- Peter Feldmann is the mayor of Frankfurt, a city that has traded on diversity for centuries.
- The city has shown that discrimination will lead to lost customers and business.
- Staying visible and keeping citizens informed in a transparent manner is the best way of getting people to lead with you.
What inspired you to run for the position of mayor of Frankfurt?
I come from a very socialist family and my father always tried to educate me on saving the world, how to promote business, leadership and more equality. But, as a realistic person, I decided to start in Frankfurt – not to save the world, but to save my hometown first.
One priority was to fight children’s illness and develop education. Another was to improve the situation of the elderly, because everyone’s a little bit afraid of become old and wants a nice life, even if they’re not super rich. A third priority was to work on internationalizing our city and the region, because it’s crucial for change. You have to be aware of your surroundings and not only your own feet. Housing needs attention as it can sometimes create trouble when unaffordable or with high rents. My final focus is against the noise and franticness of society, relating to airports, motor traffic and public transport. I concentrate on five main issues, that’s it. I don’t promise more.
The main quality of a leader is to inform people to lead together with me. To not believe in me, but to believe in themselves, and to push people in a way that is logical, rather than using orders and dictatorship.
What are some of the lessons you’ve learned in your first two years in office?
To be happy about every small step we take, not only about the big things. To make it public and transparent, so that everyone knows why you’ve taken those small steps. Explain what the aim is and the process in achieving those aims, so that everyone can understand it. If you don’t communicate what you’re doing, you’re lost. It’s better to give your energy you to the people around you.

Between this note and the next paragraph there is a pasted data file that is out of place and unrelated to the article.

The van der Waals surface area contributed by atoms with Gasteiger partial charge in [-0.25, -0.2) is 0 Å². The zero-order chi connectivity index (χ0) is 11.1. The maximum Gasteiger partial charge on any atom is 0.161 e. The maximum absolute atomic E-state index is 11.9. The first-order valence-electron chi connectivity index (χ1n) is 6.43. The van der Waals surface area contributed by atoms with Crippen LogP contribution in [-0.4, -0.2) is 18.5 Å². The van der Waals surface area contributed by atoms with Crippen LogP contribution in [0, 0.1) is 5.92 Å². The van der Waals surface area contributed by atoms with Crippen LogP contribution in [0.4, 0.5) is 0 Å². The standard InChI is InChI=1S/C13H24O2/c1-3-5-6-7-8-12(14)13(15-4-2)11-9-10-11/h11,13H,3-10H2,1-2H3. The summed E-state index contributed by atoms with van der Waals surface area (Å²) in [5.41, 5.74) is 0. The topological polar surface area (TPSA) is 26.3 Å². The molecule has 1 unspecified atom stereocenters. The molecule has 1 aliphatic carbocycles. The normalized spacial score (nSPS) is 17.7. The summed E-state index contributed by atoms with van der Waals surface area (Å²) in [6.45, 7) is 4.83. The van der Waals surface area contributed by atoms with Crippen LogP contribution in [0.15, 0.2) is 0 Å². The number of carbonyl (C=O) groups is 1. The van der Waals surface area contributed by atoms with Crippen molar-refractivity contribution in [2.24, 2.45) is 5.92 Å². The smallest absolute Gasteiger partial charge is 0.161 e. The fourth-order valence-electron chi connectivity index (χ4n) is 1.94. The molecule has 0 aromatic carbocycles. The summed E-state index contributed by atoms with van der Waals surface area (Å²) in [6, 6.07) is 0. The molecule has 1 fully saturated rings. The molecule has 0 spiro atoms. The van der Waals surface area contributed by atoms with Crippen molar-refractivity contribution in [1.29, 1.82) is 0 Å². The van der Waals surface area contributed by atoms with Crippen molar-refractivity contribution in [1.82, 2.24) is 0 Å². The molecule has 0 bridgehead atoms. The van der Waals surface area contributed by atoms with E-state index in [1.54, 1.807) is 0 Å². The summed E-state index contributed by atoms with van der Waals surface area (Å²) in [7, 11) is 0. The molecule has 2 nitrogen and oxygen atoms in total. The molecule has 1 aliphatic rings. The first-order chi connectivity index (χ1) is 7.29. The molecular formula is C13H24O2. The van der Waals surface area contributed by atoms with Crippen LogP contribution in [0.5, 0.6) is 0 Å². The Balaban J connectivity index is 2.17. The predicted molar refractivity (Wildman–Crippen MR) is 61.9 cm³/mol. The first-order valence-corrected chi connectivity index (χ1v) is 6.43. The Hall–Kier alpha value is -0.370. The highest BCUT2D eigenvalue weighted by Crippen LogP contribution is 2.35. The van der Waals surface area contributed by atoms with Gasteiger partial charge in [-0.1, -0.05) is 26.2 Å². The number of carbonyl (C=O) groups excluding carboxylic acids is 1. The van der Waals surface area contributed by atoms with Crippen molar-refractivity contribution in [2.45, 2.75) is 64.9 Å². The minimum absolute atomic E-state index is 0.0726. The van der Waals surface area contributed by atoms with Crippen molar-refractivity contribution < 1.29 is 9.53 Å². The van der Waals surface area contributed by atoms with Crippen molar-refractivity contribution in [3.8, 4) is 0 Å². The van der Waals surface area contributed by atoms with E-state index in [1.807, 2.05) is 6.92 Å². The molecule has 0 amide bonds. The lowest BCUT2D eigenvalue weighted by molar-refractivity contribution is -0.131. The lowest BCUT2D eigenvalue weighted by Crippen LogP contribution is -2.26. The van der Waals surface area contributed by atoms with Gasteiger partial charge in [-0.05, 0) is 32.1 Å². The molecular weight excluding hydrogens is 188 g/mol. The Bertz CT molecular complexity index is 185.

How do you keep the big vision alive while making people aware that they need to do small steps?
It’s about trust. People trust me, and they know social justice and equality cannot be created in one day, month or year. I also try to teach myself, and those around me, that we need patience. Patience usually hits many markers, that put things in motion. If people see you haven’t changed your life too radically after assuming political office, it gives them the feeling that you are one of them, that you can make the same mistakes as ordinary people, but can still stay focused on your aims.
Can you give me one high point and one low point of your mayorship so far?
I fought for years to get more money for housing because we have a large backlog. Every year 15,000 new people move to Frankfurt and it’s a small city. Any mayor of a German city would be proud to get a 10 to 20 percent increase for more housing, but in the end we got more than 100 percent of what we asked for. It was a big success, not only for me, but for the whole population of Frankfurt.
On the downside, my personal and family preferences were called into question. At the beginning of my term in office, a large part of the city establishment wanted to know why I didn’t show up at some galas and glamorous events. They said it was part of my duty as mayor, but I had to decide between that and spending time with my small daughter. I had to choose between putting her to bed or going to an event. After one year the critical articles in the press became less and less and was finally extinguished when a survey was done among the residents of Frankfurt. They were asked: Should the mayor of Frankfurt care about his child? Almost 90 percent said yes, and this topic was finally laid to rest within 24 hours. It was a very tough time for me, but I only have one child and she will always be more important to me than politics.